The Beatitudes from today's Gospel of St. Matthew are not the U.S. government standard way of proceeding but ours as Catholic Christians marked deeply by Christ’s cross. The life of Gospel values which Jesus presents to his disciples as a plan for God’s Kingdom is intrinsically counter-cultural, still is, and always was. We rejoice when there is a confluence between Jesus’ ideals of care for the poor and justice for the oppressed and the policies and practices of our nation. When there is not, we promise always with him to prefer the poor and the needy, to protect their rights and do all we can to alleviate their suffering.
As monks our woundedness and poverty is everything; it’s all we’ve got to show- all we’ve got to offer Christ, offer the Church, even perhaps what we as monks can offer our country- the reality of total dependence on the mercy of God from moment to moment. Ours is certainly not the crushing poverty of the totally dispossessed and homeless, we dare not compare it. Still it’s all we’ve got- all the stuff we’ve got no choice about. And we believe it’s the very place where blessing and mercy can intrude and take root- poverty as blest by God’s loving regard. We are truly blessed, when our poverty is blest as emptiness filled to overflowing with Christ’s peace and most affectionate compassion. This is everything for us as monks. And what is more, we believe that our true blessedness depends upon our willingness to become ourselves mercy-doers, mercy-makers for all who are poor wherever we notice them.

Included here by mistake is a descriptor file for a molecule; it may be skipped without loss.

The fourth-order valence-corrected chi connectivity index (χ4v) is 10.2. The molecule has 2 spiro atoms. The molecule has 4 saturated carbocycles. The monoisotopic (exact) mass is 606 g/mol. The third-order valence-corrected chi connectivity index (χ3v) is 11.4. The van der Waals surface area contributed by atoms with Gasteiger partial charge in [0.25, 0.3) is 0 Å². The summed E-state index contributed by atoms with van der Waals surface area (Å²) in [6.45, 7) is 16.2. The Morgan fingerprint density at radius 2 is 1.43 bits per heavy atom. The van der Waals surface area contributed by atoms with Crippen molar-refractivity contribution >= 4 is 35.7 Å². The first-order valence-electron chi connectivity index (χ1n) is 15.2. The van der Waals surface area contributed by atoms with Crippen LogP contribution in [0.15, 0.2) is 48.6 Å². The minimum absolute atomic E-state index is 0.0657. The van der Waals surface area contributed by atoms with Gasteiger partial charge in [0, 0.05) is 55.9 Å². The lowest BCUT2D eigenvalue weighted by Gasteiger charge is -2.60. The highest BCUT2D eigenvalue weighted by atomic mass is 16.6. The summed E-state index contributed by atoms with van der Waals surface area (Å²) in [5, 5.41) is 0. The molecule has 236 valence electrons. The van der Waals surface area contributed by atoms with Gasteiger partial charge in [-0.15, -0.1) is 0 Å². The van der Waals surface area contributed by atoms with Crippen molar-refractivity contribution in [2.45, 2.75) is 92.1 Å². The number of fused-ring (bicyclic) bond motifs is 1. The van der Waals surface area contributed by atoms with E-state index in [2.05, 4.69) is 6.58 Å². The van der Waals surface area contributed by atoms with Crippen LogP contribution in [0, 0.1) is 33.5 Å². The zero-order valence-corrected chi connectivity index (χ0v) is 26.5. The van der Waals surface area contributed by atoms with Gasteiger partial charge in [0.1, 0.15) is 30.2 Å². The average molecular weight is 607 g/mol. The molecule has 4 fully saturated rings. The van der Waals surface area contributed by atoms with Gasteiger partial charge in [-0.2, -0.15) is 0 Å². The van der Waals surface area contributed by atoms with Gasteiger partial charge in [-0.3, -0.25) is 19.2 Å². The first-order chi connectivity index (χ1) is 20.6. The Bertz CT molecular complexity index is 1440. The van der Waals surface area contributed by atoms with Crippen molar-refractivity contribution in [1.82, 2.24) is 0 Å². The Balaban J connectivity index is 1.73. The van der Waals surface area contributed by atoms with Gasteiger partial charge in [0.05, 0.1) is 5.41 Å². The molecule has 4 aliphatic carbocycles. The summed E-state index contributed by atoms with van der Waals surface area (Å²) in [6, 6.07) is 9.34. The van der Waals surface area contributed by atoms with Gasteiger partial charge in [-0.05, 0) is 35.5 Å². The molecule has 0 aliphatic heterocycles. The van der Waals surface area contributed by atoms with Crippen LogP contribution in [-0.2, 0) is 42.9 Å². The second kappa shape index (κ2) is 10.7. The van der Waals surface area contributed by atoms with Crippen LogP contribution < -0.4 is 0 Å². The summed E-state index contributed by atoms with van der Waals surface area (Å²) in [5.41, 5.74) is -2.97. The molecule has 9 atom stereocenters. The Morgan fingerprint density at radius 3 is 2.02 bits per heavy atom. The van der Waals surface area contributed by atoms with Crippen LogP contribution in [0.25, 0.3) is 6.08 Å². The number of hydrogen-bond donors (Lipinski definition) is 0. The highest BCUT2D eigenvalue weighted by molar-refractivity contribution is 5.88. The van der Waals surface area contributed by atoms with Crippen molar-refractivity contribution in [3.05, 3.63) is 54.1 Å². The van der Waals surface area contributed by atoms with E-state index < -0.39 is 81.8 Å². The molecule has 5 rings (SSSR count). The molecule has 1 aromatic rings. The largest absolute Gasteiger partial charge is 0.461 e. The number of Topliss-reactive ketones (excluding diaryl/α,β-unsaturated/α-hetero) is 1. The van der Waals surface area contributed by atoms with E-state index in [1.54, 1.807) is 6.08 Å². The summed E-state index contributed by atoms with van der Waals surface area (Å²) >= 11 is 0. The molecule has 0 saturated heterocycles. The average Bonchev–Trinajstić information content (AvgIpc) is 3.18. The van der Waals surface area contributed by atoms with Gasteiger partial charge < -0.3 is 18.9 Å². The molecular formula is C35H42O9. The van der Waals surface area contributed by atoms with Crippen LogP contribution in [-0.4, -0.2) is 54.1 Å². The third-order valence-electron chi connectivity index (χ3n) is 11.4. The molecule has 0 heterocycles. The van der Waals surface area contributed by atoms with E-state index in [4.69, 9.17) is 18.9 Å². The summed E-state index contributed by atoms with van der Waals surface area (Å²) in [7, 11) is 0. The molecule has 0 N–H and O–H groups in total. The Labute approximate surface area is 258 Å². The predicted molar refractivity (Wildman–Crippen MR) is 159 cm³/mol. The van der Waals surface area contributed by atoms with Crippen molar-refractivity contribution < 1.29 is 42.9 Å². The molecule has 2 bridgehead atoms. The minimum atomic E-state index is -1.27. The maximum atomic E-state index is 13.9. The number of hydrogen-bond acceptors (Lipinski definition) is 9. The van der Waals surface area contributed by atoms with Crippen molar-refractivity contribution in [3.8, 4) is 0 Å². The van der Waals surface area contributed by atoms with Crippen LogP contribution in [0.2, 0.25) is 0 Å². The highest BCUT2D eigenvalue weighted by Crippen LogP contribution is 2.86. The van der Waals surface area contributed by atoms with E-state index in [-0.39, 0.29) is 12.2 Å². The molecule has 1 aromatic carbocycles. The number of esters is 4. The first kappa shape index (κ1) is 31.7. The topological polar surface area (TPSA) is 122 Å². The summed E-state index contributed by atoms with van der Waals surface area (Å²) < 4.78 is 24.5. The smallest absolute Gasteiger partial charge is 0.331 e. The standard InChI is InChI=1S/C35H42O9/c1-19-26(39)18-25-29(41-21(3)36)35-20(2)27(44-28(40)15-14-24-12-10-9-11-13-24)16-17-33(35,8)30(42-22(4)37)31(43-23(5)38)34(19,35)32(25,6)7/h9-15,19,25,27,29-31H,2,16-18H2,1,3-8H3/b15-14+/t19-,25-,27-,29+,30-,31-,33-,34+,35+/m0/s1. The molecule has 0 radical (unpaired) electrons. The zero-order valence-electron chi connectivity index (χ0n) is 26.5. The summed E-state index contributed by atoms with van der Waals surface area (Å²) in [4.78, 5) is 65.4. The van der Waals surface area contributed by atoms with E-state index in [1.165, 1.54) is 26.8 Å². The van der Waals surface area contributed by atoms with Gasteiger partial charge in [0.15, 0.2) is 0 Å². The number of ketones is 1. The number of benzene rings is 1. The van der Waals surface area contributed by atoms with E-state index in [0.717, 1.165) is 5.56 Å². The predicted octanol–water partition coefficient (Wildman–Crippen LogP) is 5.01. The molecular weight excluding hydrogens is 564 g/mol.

Photograph by Brother Daniel.